A satisfying alternate-history work that doesn’t skimp on adventure.

BLACK IRON

Veaux and Rickert’s (Polyamory and Jealousy, 2016, etc.) steampunk novel tells the story of a conspiracy that threatens to bring down the British monarchy.

Thaddeus Mudstone Ahmed Alexander Pinkerton wakes up in the gutter in New Old London, suffering temporary amnesia after literally falling out of the sky. The year is 1855, but in this alternative history, England is ruled by Queen Margaret the Merciful, ally of the France-based Reformed Holy Catholic Church in its struggle with the Catholic Church of Rome. Her London is filled with refugees from the war as well as clankers (11-foot-tall, mechanical iron men). Thaddeus has just leapt out of the queen’s personal zeppelin after putting an incriminating item in the queen’s cabin, though not before being spotted by Alÿs de Valois, a princess of France. When Thaddeus’ planted ring is discovered, the queen is arrested on the suspicion that she’s secretly in league with Rome; meanwhile, back on the ground, Thaddeus is nearly murdered by the mysterious man who sent him on his mission. The plot that he’s set in motion may bring down the queen and her country unless he, Alÿs, and some other pawns in the game can figure out just what’s going on. Veaux and Rickert summon their fictional alternative London with all of its slang, soot, and Victorian (or rather, Margaretian) squalor: “night had finished its long fall and was lying sprawled out over the disorganized heap of Old New London. Rows of gas lamps created uneven pools of light along the roads. Deep shadows lurked between.” The authors show a great deal of relish for the milieu they’ve created for this story, which, for example, also includes animates—undead laborers stitched together from dead-body parts: “They were frightfully expensive, and as beasts of burden they were only moderately useful, but they’d been all the rage since that doctor from Geneva had started making them a couple of years back.” The enthusiasm is infectious, and readers will quickly find themselves becoming caught up in the characters, the intrigue, and the slightly altered customs of this well-plotted mystery.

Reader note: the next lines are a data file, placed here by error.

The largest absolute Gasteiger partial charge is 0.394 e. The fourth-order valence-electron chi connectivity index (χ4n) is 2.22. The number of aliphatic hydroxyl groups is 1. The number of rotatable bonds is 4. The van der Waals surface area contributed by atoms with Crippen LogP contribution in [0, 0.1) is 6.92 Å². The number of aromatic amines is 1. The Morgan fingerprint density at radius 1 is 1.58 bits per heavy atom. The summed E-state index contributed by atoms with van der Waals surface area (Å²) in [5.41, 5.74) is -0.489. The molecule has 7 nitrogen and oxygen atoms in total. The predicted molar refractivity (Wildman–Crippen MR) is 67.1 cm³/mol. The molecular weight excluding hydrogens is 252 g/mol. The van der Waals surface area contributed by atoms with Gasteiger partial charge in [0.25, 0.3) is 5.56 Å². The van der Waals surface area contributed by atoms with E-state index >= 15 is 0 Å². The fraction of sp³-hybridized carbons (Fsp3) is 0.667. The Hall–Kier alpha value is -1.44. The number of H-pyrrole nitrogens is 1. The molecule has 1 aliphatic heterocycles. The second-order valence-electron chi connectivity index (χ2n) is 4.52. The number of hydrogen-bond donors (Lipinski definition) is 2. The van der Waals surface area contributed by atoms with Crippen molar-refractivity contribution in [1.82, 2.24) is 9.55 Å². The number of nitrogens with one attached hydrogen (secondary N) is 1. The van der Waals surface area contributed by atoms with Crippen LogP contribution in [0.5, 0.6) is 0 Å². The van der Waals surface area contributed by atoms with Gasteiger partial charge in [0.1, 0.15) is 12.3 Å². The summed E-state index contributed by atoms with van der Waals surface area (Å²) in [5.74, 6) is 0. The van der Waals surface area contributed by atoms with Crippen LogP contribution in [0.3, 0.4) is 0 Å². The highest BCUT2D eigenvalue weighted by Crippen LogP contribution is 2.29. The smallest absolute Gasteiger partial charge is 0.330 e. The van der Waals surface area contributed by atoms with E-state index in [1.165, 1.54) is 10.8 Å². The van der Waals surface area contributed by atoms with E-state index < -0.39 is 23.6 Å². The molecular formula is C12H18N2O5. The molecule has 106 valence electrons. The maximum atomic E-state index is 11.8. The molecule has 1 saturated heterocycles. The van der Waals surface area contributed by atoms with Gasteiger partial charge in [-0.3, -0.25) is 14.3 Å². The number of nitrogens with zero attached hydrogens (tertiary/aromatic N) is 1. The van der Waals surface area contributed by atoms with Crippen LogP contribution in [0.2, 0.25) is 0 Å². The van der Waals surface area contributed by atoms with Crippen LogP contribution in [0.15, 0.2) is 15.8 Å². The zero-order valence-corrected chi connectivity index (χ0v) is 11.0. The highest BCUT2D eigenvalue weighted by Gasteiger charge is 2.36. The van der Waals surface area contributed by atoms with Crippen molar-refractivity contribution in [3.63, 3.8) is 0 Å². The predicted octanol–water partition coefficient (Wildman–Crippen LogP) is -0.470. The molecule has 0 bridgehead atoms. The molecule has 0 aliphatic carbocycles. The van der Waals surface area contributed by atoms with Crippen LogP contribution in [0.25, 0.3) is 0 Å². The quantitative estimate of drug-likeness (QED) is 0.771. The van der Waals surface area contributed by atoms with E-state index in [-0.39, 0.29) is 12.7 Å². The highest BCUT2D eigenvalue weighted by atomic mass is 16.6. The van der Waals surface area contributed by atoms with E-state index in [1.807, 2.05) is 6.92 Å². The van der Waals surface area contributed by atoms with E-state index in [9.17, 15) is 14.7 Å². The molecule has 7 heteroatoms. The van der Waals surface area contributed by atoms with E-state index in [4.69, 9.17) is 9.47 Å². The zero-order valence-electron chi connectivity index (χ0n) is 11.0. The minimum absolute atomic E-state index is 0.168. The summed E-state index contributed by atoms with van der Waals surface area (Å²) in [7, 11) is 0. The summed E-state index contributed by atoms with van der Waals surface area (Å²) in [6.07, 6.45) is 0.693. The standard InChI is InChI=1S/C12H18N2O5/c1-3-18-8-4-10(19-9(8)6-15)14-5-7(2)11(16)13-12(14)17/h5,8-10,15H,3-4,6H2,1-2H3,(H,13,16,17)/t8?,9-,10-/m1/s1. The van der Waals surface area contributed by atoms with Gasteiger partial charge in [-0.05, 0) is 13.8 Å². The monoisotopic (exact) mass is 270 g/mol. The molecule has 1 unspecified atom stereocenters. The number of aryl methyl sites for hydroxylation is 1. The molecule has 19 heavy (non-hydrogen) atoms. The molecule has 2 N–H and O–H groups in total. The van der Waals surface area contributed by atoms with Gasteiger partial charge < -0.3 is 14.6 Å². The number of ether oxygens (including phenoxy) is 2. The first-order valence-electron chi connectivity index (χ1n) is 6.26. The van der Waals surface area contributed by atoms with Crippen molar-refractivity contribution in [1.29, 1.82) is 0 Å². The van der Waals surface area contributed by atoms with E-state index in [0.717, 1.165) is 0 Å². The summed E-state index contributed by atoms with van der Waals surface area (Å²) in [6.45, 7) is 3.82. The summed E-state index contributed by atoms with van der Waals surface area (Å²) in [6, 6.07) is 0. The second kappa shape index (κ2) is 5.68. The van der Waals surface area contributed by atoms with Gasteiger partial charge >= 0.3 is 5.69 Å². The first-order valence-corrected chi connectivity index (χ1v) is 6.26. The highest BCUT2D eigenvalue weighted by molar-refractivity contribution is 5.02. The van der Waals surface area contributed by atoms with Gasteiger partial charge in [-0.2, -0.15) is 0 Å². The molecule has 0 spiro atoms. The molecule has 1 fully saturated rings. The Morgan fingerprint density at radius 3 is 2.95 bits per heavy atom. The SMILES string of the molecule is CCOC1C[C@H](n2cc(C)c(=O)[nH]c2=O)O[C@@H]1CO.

A satisfying alternate-history work that doesn’t skimp on adventure.

Pub Date: Oct. 26, 2018

ISBN: 978-1-944934-65-1

Page Count: 336

Publisher: Thorntree Press

Review Posted Online: Nov. 5, 2018

Kirkus Reviews Issue: Jan. 1, 2019